We believe that healthcare is a human right.
We’ve been told that establishing healthcare as a public good, accessible to all and paid for with public funds, is “politically impractical.” We believe that nothing short of that will stop the continuing meltdown of this country’s healthcare system. We believe that we can win this fight, if all who are victimized by the system are mobilized to challenge the few who profit from it.
OUR MEETINGS: 3rd Tuesdays 6-7:30 PM 6025 E. Burnside, Portland, Or 97215 (the big green AFSCME bldg.)
OUR CURRENT ACTIONS:
Healthcare surveys, house parties, education of ourselves and others, and state-wide mobilization.
We welcome your help in this campaign for universal healthcare. Come to the next meeting.
WHAT WE HAVE BEEN DOING:
Portland Jobs with Justice began working on healthcare transformation after its inception in 1991, and a formal health care committee was established in 2003.
The year 2011 started with 500 people turning out to a conference in January to hear U.S. Rep. John Conyers (who has introduced a bill, HB676, for national single-payer health care in four previous legislative sessions), and a host of speakers, and to join break out groups.
After the Patient Protection and Affordable Care Act (PPACA), (whole text of law at www.healthcare.gov) was signed into law in March of 2010, we decided to push for single payer legislation at the state level, in part to put more pressure on Congress. Working with activists from Health Care for All-Oregon, Physicians for a National Health Program, www.pnhp.org and the Mad as Hell Doctors, www.madashelldoctors.com, we drafted HB 3510 which was introduced in the 2011 state legislature by Rep. Michael Dembrow, a member of Jobs with Justice. Supporters packed two hearing rooms at a dramatic two-hour hearing, but the bill failed to make it out of committee.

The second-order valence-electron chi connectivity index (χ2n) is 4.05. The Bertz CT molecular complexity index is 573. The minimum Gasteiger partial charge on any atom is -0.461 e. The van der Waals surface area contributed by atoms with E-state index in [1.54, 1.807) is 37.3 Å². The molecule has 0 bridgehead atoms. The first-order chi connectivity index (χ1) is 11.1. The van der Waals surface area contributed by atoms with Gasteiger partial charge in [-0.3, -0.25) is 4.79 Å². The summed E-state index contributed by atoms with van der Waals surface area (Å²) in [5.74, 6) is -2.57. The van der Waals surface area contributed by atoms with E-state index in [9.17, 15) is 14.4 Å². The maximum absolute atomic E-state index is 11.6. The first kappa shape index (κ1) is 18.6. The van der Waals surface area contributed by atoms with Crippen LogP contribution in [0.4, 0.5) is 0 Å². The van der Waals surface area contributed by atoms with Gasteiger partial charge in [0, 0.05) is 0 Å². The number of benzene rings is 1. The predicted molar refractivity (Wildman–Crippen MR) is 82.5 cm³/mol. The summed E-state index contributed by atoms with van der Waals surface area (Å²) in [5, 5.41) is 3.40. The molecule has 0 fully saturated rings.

In June 2011, the Vermont state legislature passed a bill laying the groundwork for single payer healthcare in the Green Mountain state. We invited 3 organizers from Vermont Workers Center to tour Oregon, sharing the lessons of their grass roots movement for “healthcare as a human right” which helped build the historic campaign in Vermont. On December 17, 2011, at the Portland presentation, 350 people were energized, as were hundreds of people along the route of their statewide tour. Visit www.workerscenter.org to get updates on their campaign.